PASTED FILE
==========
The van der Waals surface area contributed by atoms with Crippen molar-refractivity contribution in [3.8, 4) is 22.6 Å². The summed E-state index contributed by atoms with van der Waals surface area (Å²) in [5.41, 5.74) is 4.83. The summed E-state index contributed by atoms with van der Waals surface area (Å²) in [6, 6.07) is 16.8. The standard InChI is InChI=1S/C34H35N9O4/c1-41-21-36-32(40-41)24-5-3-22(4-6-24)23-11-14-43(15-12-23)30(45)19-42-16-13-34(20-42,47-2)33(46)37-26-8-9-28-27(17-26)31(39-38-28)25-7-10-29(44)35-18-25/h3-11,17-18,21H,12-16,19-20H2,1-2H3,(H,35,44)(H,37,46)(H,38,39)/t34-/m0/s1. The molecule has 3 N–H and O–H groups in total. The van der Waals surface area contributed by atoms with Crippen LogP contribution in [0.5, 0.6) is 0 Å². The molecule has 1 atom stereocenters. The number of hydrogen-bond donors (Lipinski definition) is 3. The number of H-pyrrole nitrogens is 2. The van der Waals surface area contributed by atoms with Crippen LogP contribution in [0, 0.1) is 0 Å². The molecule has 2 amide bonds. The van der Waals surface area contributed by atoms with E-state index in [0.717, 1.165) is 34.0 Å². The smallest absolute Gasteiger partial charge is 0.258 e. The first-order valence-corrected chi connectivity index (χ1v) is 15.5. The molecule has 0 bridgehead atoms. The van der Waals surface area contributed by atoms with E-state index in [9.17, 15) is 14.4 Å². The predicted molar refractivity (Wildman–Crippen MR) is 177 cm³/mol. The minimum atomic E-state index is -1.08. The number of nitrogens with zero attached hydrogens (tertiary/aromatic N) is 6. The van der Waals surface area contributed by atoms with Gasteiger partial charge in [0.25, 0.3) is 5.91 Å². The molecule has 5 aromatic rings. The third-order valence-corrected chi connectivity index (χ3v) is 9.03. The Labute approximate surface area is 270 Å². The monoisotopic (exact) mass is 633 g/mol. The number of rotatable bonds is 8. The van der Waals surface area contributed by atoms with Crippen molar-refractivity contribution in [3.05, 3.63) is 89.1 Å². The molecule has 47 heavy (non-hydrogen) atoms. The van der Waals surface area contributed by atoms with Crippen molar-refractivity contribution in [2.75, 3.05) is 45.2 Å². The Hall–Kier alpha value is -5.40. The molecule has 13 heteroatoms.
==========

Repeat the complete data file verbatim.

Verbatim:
The van der Waals surface area contributed by atoms with Crippen molar-refractivity contribution in [3.8, 4) is 22.6 Å². The summed E-state index contributed by atoms with van der Waals surface area (Å²) in [5.41, 5.74) is 4.83. The summed E-state index contributed by atoms with van der Waals surface area (Å²) in [6, 6.07) is 16.8. The standard InChI is InChI=1S/C34H35N9O4/c1-41-21-36-32(40-41)24-5-3-22(4-6-24)23-11-14-43(15-12-23)30(45)19-42-16-13-34(20-42,47-2)33(46)37-26-8-9-28-27(17-26)31(39-38-28)25-7-10-29(44)35-18-25/h3-11,17-18,21H,12-16,19-20H2,1-2H3,(H,35,44)(H,37,46)(H,38,39)/t34-/m0/s1. The molecule has 3 N–H and O–H groups in total. The van der Waals surface area contributed by atoms with Crippen LogP contribution in [0.5, 0.6) is 0 Å². The molecule has 1 atom stereocenters. The number of hydrogen-bond donors (Lipinski definition) is 3. The number of H-pyrrole nitrogens is 2. The van der Waals surface area contributed by atoms with Crippen LogP contribution in [0, 0.1) is 0 Å². The molecule has 2 amide bonds. The van der Waals surface area contributed by atoms with E-state index in [0.717, 1.165) is 34.0 Å². The smallest absolute Gasteiger partial charge is 0.258 e. The first-order valence-corrected chi connectivity index (χ1v) is 15.5. The molecule has 0 bridgehead atoms. The van der Waals surface area contributed by atoms with E-state index in [9.17, 15) is 14.4 Å². The predicted molar refractivity (Wildman–Crippen MR) is 177 cm³/mol. The minimum atomic E-state index is -1.08. The number of nitrogens with zero attached hydrogens (tertiary/aromatic N) is 6. The van der Waals surface area contributed by atoms with Gasteiger partial charge in [0.25, 0.3) is 5.91 Å². The molecule has 5 aromatic rings. The third-order valence-corrected chi connectivity index (χ3v) is 9.03. The Labute approximate surface area is 270 Å². The monoisotopic (exact) mass is 633 g/mol. The number of rotatable bonds is 8. The van der Waals surface area contributed by atoms with Crippen molar-refractivity contribution in [3.05, 3.63) is 89.1 Å². The molecule has 47 heavy (non-hydrogen) atoms. The van der Waals surface area contributed by atoms with Crippen molar-refractivity contribution in [2.75, 3.05) is 45.2 Å². The Hall–Kier alpha value is -5.40. The molecule has 13 heteroatoms.